Not long after, Local 1001 bosses, led by new President Nate Gibson, met with an unnamed international union official and “agreed to enter into a voluntary supervision agreement” so long as Burris was appointed trustee.  Gibson referred to Burris’ “untarnished integrity and reputation for fairness.”  Jim McGough, leader of a Chicago-based union reform movement, Laborers for Justice, thought somewhat less of the idea.  He likened putting Burris in charge of the local to having the proverbial fox guard the chicken coop.  Moreover, Luskin, who was overseer for the international union’s internal cleanup program during 1995-2000, expressed strong doubts about Burris’ ability to track down union corruption. 

 

Burris didn’t get the job.  On March 2, 2004, Peter Vaira affirmed in all respects LIUNA’s request for a trusteeship, concluding that the move would be necessary “to correct organized crime influence over the local, correct financial malpractice and restore democratic practices.”  The following day, March 3, Vaira named Steve Hammond, a Laborers vice president, as trustee.  The local promptly petitioned Cook County Circuit Court to enjoin Hammond from taking office.  Burris clearly was their man.  But the gambit failed.  Hammond took office and has remained there since.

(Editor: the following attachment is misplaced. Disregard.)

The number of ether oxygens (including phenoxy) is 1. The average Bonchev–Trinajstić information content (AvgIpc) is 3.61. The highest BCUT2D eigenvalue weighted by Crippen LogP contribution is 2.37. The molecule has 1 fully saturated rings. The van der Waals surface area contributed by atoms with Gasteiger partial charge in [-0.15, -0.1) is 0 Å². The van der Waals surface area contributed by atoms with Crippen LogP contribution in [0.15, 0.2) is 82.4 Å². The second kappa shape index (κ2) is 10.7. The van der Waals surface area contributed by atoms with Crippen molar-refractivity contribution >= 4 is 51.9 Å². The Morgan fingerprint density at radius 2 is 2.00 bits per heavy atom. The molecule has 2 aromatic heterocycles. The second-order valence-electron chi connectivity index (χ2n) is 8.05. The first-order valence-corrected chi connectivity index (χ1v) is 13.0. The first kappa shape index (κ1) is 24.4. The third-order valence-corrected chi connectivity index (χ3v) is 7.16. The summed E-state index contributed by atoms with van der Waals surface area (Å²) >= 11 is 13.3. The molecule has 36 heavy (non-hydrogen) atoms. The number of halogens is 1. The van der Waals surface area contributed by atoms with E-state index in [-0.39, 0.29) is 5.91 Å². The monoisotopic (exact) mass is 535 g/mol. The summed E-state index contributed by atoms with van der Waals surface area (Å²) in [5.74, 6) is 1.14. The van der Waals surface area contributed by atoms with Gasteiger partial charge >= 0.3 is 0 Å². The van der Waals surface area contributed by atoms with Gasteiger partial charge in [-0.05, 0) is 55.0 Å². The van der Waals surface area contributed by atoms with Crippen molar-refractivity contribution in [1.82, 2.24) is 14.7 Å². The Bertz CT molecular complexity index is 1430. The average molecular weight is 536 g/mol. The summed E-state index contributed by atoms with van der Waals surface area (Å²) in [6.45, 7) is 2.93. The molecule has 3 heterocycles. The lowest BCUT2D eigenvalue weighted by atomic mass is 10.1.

This wasn’t the first time Burris had gone to the mat for a union in legal hot water.  Back in 1994, while as Illinois attorney general, he served as a character witness for Robert T. Simpson, a former president of Teamsters Local 743 who had been accused of allowing Donald Peters to take part in union affairs.  Peters was one of many individuals named in the Justice Department’s 1988 civil RICO suit against the IBT.  Eventually, Peters agreed to resign from all Teamsters offices.  Yet the Independent Review Board, the IBT oversight agency created by the out-of-court 1989 civil RICO settlement, determined that Peters – with Simpson’s help – had maintained an office at Local 743, attended local meetings, and was a paid consultant for the local.  The IRB ruling was upheld by U.S. District Judge David Edelstein.

 

There is no evidence Burris broke any laws.  And his prospects for being seated, at this writing, are looking better by the day.  Just one day after being turned away from Capitol Hill, he had a collegial meeting with several senators.  By all accounts, it was a kiss-and-make-up session.  Burris’ benefactor, Rod Blagojevich, contrary to his delusions, is all but gone from the scene.  The Illinois House of Representatives on January 9 voted 114-1 to impeach the governor.  But as much as Burris wants to distance himself from Blago, each man knows that he owes his rise to prominence to a Chicago political infrastructure of which organized labor remains a major part.  (BNA Daily Labor Reporter, 1/5/04, 3/4/04; other sources).